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Updated: November 29, 2010 11:55 IST

Lee Myung-bak vows consequences for N.Korean attack

AP
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South Korean President Lee Myung-bak arrives to hold a press conference at the presidential house in Seoul, South Korea, on Monday.
AP South Korean President Lee Myung-bak arrives to hold a press conference at the presidential house in Seoul, South Korea, on Monday.

South Korea’s President on Monday took responsibility for failing to protect his citizens from a deadly North Korean artillery attack last week, vowing tough consequences for any future aggression and expressing outrage over the “ruthlessness of the North Korean regime.”

Lee Myung-bak’s short speech to the country came as a nuclear-powered U.S. supercarrier and a South Korean destroyer participated in joint military exercises, a united show of force nearly a week after an artillery barrage on Yeonpyeong island killed four, including two civilians.

Amid the heightened tension, classified U.S. State Department documents leaked on Sunday by online whistle-blower WikiLeaks showed the United States and South Korea discussing possible scenarios for reunification of the peninsula, and American worry over Pyongyang’s nuclear weapons programme.

Under pressure to take stronger action in dealing with the defiant North, Mr. Lee lashed out at Pyongyang.

“Only a few meters away from where shells landed, there is a school where classes were going on,” Mr. Lee said. “I am outraged by the ruthlessness of the North Korean regime, which is even indifferent to the lives of little children.”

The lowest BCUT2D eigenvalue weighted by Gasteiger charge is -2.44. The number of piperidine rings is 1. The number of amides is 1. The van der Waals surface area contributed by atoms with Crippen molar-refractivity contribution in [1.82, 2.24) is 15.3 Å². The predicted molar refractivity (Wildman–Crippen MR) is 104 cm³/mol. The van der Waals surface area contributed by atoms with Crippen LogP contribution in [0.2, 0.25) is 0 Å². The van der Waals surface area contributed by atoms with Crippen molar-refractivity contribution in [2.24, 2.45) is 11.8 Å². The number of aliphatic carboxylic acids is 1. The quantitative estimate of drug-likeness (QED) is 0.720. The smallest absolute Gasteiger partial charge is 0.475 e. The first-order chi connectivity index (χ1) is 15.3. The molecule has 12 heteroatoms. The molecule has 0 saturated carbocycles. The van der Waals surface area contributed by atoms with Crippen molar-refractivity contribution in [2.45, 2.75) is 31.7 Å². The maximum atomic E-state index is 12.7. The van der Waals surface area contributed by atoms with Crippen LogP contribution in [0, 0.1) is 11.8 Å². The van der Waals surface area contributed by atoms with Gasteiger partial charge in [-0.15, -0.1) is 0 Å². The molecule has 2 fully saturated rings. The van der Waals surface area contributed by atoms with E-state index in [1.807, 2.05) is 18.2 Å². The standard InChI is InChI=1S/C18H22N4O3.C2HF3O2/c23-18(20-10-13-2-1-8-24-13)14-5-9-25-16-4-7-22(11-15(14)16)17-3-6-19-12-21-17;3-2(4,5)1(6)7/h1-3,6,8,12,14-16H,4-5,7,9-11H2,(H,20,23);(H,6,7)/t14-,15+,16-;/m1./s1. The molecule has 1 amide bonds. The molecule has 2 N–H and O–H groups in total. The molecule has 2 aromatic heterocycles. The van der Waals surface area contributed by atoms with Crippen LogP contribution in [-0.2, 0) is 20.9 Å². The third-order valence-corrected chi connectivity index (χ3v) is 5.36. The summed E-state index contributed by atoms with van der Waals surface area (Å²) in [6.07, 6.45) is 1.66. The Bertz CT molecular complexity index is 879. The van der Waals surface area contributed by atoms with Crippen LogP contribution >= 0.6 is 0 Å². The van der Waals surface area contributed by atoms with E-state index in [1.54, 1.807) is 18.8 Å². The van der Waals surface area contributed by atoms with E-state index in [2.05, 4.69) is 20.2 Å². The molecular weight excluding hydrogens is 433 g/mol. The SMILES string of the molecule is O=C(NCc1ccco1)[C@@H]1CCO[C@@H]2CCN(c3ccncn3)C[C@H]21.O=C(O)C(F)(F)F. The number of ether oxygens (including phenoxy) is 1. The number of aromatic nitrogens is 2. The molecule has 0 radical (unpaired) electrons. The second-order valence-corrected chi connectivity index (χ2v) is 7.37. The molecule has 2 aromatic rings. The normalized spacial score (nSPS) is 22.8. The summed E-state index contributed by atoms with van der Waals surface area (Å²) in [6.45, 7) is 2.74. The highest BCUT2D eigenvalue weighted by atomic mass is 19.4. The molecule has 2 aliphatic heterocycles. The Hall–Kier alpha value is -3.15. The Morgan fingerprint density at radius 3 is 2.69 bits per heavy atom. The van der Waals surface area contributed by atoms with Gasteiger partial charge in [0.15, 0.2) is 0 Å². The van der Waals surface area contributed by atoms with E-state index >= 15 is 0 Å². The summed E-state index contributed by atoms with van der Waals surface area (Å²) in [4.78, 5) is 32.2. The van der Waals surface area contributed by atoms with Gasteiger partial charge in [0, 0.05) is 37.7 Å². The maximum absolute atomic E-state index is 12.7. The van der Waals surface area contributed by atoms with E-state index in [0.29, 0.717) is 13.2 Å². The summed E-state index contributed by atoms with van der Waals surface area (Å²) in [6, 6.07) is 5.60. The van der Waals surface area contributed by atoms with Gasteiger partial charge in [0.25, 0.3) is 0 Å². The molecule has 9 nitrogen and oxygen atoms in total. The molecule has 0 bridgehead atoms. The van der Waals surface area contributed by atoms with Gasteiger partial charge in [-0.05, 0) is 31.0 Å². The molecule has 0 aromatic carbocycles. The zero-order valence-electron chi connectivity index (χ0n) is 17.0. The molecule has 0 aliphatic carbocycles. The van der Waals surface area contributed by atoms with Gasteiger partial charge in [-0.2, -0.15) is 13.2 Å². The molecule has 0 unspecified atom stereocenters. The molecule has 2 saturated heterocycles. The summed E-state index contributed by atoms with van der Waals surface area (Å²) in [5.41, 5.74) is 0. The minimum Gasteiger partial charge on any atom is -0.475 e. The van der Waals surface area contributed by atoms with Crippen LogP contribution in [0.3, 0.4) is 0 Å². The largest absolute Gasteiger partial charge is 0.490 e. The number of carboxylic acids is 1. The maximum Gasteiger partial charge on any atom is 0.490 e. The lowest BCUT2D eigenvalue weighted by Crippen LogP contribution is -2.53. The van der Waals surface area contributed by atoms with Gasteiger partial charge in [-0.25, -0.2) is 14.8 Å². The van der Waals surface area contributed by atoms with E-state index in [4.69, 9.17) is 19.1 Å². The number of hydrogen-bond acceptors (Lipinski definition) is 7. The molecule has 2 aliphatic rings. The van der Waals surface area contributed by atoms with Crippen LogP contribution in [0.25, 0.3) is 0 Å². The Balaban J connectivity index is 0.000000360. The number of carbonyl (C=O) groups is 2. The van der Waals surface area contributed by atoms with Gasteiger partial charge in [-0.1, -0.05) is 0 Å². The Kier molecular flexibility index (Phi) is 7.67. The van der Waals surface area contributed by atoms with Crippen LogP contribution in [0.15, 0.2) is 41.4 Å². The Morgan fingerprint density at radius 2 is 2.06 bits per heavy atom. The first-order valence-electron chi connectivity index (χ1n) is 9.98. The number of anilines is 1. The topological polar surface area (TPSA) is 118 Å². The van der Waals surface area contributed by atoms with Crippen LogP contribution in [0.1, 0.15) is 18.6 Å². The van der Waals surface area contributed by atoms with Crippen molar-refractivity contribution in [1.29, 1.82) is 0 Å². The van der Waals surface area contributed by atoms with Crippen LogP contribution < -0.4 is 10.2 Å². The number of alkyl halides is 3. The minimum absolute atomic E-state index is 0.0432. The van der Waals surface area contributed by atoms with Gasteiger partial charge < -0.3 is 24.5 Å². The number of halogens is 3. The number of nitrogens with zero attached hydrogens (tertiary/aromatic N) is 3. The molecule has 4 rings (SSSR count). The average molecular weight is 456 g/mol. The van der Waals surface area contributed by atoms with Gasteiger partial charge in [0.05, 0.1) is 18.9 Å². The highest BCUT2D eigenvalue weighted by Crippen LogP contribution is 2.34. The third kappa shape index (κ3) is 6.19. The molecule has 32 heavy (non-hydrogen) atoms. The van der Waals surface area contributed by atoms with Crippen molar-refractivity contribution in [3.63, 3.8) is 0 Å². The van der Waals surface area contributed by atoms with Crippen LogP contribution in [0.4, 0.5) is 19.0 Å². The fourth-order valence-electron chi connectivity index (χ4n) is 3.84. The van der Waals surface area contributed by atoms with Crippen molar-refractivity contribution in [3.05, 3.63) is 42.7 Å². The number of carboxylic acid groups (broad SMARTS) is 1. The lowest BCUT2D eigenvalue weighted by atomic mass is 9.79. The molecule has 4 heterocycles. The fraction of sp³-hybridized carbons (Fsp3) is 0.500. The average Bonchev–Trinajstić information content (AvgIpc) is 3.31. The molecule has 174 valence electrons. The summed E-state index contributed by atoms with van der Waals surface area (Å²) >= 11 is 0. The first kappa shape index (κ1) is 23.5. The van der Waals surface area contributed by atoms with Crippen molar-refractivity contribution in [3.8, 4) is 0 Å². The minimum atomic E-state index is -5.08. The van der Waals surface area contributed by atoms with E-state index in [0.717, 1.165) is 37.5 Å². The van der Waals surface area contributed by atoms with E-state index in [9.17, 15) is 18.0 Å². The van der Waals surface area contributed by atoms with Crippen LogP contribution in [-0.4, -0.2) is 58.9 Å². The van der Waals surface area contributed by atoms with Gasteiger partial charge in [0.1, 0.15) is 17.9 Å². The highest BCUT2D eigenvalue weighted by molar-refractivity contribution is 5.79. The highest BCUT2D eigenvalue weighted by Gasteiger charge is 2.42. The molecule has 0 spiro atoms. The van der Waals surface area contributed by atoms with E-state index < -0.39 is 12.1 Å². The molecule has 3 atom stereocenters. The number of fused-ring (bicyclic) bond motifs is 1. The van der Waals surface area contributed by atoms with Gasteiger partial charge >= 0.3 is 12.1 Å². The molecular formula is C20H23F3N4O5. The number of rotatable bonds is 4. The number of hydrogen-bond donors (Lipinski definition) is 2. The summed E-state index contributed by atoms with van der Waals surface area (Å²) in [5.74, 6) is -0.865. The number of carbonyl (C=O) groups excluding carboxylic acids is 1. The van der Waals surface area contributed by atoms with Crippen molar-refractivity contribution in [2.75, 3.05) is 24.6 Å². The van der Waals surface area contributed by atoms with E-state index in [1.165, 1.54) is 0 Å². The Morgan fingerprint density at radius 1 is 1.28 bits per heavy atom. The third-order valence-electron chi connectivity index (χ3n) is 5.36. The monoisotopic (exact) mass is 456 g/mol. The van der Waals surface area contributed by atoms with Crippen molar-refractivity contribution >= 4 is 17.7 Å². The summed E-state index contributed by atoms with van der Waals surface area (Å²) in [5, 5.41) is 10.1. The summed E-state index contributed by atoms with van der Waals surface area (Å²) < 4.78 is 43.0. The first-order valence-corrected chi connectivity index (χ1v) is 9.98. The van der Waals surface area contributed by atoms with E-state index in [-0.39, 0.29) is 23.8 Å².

Mr. Lee has come under withering criticism for what opponents have called lapses in South Korea’s response to the attack. Mr. Lee has replaced his defence minister, ordered reinforcements for the 4,000 troops on Yeonpyeong and four other Yellow Sea islands and upgraded rules of engagement.

“If the North commits any additional provocations against the South, we will make sure that it pays a dear price without fail,” Mr. Lee said. “The South Korean people now unequivocally understand that prolonged endurance and tolerance will spawn nothing but more serious provocations.”

He didn’t offer specifics about what consequences the North would face, and he offered few details on what actions South Korea will take in response to last week’s attack, other than promising to strengthen the military.

“I feel deeply responsible for failing to protect my people’s lives and property,” Mr. Lee said. In South Korea, it is not rare for top officials to resign, apologise or express responsibility when their government faces public criticism.

Minutes after Mr. Lee finished his speech, North Korea issued a fresh threat to attack South Korea and the United States, calling the allies’ joint war drills “yet another grave military provocation.”

The manoeuvres are an “intentional plot” by the United States and South Korea to prepare for war against North Korea, Pyongyang’s main Rodong Sinmun newspaper said in a commentary.

The North will launch counter attacks without hesitation on South Korea and U.S. forces if they engage in provocation again, according to the commentary carried by the official Korean Central News Agency.

Yeonpyeong island

A South Korean county has designated a front—line island hit by North Korean artillery attacks as “off—limits” to civilians. The decision could pave the way for the evacuation of Yeonpyeong island.

Ongjin County spokesman Lim Byung—chan says the designation was issued on Monday at the request of South Korea’s military.

South Korea’s Defence Ministry says it will discuss whether to evacuate about 300 remaining residents, journalists and officials from the island.

Yeonpyeong island is just 7 miles (11 kilometres) from the North Korean mainland. Four South Koreans were killed when the island was hit by artillery last week.

Keywords: Korean crisis

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